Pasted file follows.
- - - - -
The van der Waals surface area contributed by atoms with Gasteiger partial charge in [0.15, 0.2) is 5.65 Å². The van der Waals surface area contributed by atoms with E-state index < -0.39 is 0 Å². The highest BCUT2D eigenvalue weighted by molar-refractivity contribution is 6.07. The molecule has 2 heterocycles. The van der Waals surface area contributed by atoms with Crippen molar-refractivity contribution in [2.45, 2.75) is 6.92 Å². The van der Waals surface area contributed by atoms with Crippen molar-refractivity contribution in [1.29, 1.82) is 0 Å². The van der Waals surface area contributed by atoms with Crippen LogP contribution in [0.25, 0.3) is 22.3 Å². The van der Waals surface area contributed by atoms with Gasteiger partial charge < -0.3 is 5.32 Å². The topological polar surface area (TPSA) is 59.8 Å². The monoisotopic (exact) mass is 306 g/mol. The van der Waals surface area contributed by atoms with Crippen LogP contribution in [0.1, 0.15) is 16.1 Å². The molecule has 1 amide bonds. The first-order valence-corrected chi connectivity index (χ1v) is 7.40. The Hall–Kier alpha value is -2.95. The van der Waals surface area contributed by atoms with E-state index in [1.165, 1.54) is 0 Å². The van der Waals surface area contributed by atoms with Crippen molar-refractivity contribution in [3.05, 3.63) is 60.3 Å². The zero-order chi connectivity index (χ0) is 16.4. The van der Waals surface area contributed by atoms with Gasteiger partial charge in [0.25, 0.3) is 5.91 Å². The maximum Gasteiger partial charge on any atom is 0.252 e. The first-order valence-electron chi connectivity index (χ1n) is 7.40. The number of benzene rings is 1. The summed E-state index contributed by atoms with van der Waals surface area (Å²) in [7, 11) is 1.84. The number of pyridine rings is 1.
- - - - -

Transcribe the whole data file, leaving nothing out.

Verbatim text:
The van der Waals surface area contributed by atoms with Gasteiger partial charge in [0.15, 0.2) is 5.65 Å². The van der Waals surface area contributed by atoms with E-state index < -0.39 is 0 Å². The highest BCUT2D eigenvalue weighted by molar-refractivity contribution is 6.07. The molecule has 2 heterocycles. The van der Waals surface area contributed by atoms with Crippen molar-refractivity contribution in [2.45, 2.75) is 6.92 Å². The van der Waals surface area contributed by atoms with Crippen molar-refractivity contribution in [1.29, 1.82) is 0 Å². The van der Waals surface area contributed by atoms with Crippen LogP contribution in [0.25, 0.3) is 22.3 Å². The van der Waals surface area contributed by atoms with Gasteiger partial charge < -0.3 is 5.32 Å². The topological polar surface area (TPSA) is 59.8 Å². The monoisotopic (exact) mass is 306 g/mol. The van der Waals surface area contributed by atoms with Crippen LogP contribution in [0.1, 0.15) is 16.1 Å². The molecule has 1 amide bonds. The first-order valence-corrected chi connectivity index (χ1v) is 7.40. The Hall–Kier alpha value is -2.95. The van der Waals surface area contributed by atoms with E-state index in [1.165, 1.54) is 0 Å². The van der Waals surface area contributed by atoms with Crippen molar-refractivity contribution in [3.05, 3.63) is 60.3 Å². The zero-order chi connectivity index (χ0) is 16.4. The van der Waals surface area contributed by atoms with Gasteiger partial charge in [0.25, 0.3) is 5.91 Å². The maximum Gasteiger partial charge on any atom is 0.252 e. The first-order valence-electron chi connectivity index (χ1n) is 7.40. The number of benzene rings is 1. The summed E-state index contributed by atoms with van der Waals surface area (Å²) in [7, 11) is 1.84. The number of pyridine rings is 1.